In the illustrated embodiment, a direction control or back flow valve 86, such as a check valve, is positioned in the discharge port 75, downstream from the venturi pump 60, and the direction control valve 86 has an appropriate cracking pressure so as to minimize back flow fuel into the fuel tank 32. As should be appreciated valve 86 can be positioned at other locations, such as in the return port 62 in the pressure side filter 39, and the valve 86 can include direction control valves of the type as generally known to those skilled in the art, such as check valves and/or umbrella valves, to name a few. As noted before, the direction control valve 86 can also server or cut off flow through the venturi 60 during cold cranking of the engine 33, when the fuel pump 35 is operating at its least efficient speed. Typically, the rotations per minute (rpm) of the fuel pump 35 during cold cranking is very low, say around one-hundred (100) rpm. At this range, many types of fuel pumps 35 are inefficient so that it is desirable to not divert fuel from the engine 33, until the engine starts and the fuel system is pressurized. The cracking pressure for the direction control valve 86 is set so that the valve 86 opens when the engine starts and the pressure of the fuel system is established. In one embodiment, the cracking pressure is five pounds per square inch gauge (5 psig), but it should be recognized that the cracking pressure can be different in other embodiments. Moreover, it is contemplated that other embodiments do not incorporate the direction control valve 86. For example, in the illustrated embodiment, the direction control valve 86 is likely not needed because the fuel flow that drives the venturi pump 60 comes from the air vent in the pressure side filter 39. The air vent in the pressure side filter 39 is designed to restrict the flow of fuel so that the flow of fuel during cold cranking is negligible.
It is contemplated that some or all of the components in the filter system 57 as well in other embodiments can be integrated to form a single unit. For instance, the venturi pump 60 and related passageways can be formed directly into the housing 45 of the suction filter 37. It is further envisioned that a water in fuel sensor can be installed into the filter system 57 of
As mentioned earlier, the self powered water pump 40 in
The filter system 90 in
It is contemplated that the jet pump can take on many forms. For instance, a filter system 110 in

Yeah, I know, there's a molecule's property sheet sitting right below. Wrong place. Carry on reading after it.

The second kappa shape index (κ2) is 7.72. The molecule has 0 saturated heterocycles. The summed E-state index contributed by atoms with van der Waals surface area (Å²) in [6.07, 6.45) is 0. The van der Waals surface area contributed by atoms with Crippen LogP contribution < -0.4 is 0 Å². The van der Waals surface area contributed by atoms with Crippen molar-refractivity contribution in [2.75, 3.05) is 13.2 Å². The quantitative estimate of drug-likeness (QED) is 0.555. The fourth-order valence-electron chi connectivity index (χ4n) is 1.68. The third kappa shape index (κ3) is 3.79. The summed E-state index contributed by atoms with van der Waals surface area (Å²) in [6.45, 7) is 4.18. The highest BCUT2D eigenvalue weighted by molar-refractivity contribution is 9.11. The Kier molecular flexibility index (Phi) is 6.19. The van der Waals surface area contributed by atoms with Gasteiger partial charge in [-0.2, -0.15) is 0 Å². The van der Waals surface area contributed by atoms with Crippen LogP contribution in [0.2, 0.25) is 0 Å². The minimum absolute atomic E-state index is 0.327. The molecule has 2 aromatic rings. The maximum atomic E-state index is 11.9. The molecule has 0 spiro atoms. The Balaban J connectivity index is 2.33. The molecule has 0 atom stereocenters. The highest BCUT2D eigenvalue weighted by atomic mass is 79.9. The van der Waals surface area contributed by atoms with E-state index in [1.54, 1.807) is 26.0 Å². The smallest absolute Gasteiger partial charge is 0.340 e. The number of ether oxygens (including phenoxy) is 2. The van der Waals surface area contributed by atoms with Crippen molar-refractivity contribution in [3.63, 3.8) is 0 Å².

Like the previous examples, filter system 120 in
While the invention has been illustrated and described in detail in the drawings and foregoing description, the same is to be considered as illustrative and not restrictive in character. It should be understood that only the preferred embodiments have been shown and described and that all changes, equivalents, and modifications that come within the spirit of the inventions defined by following claims are desired to be protected. All publications, patents, and patent applications cited in this specification are herein incorporated by reference as if each individual publication, patent, or patent application were specifically and individually indicated to be incorporated by reference and set forth in its entirety herein.
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|US8449640||Sep 30, 2010||May 28, 2013||Cummins Filtration Ip Inc.||Auxiliary O-ring gland|
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|U.S. Classification||210/120, 210/167.31, 210/416.4|
|International Classification||B01D17/02, F02M37/22|
|Cooperative Classification||F02M37/221, F02M2037/225, F02M37/025, B01D36/003, F02M37/20, F02M37/0052, B01D2201/208|
|European Classification||F02M37/22A, F02M37/00L2, B01D36/00L|
|Oct 26, 2004||AS||Assignment|
Owner name: FLEETGUARD, INC.,TENNESSEE
Free format text: ASSIGNMENT OF ASSIGNORS INTEREST;ASSIGNORS:WIECZOREK, MARK T.;HERMAN, PETER K.;ENGLAND, RICKY;AND OTHERS;REEL/FRAME:015934/0993
Effective date: 20041025
|Feb 27, 2009||AS||Assignment|
Owner name: CUMMINS FILTRATION INC.,TENNESSEE
Free format text: CHANGE OF NAME;ASSIGNOR:FLEETGUARD, INC.;REEL/FRAME:022322/0656
Effective date: 20060524
|Mar 2, 2009||AS||Assignment|
Owner name: CUMMINS FILTRATION IP INC.,MINNESOTA
Free format text: ASSIGNMENT OF ASSIGNORS INTEREST;ASSIGNOR:CUMMINS FILTRATION INC.;REEL/FRAME:022330/0815
Effective date: 20090218
|Aug 2, 2013||FPAY||Fee payment|
Year of fee payment: 4